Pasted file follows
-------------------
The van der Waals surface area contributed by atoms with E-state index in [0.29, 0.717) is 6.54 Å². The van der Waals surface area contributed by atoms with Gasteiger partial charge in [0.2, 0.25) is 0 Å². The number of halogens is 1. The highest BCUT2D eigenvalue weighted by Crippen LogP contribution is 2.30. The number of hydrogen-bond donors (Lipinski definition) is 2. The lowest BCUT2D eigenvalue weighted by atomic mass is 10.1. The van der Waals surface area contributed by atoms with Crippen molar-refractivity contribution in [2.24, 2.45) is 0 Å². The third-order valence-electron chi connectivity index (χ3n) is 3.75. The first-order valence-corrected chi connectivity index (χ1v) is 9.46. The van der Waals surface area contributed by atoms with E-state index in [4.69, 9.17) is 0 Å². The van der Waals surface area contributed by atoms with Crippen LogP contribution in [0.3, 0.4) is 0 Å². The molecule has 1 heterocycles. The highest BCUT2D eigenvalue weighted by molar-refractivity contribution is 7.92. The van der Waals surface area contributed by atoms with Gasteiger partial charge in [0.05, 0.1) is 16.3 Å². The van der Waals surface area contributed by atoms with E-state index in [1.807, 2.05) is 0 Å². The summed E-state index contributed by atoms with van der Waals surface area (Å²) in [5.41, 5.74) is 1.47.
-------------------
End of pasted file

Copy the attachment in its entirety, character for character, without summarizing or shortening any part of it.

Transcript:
The van der Waals surface area contributed by atoms with E-state index in [0.29, 0.717) is 6.54 Å². The van der Waals surface area contributed by atoms with Gasteiger partial charge in [0.2, 0.25) is 0 Å². The number of halogens is 1. The highest BCUT2D eigenvalue weighted by Crippen LogP contribution is 2.30. The number of hydrogen-bond donors (Lipinski definition) is 2. The lowest BCUT2D eigenvalue weighted by atomic mass is 10.1. The van der Waals surface area contributed by atoms with Crippen molar-refractivity contribution in [2.24, 2.45) is 0 Å². The third-order valence-electron chi connectivity index (χ3n) is 3.75. The first-order valence-corrected chi connectivity index (χ1v) is 9.46. The van der Waals surface area contributed by atoms with E-state index in [4.69, 9.17) is 0 Å². The van der Waals surface area contributed by atoms with Crippen LogP contribution in [0.3, 0.4) is 0 Å². The molecule has 1 heterocycles. The highest BCUT2D eigenvalue weighted by molar-refractivity contribution is 7.92. The van der Waals surface area contributed by atoms with Gasteiger partial charge in [0.05, 0.1) is 16.3 Å². The van der Waals surface area contributed by atoms with E-state index in [1.807, 2.05) is 0 Å². The summed E-state index contributed by atoms with van der Waals surface area (Å²) in [5.41, 5.74) is 1.47.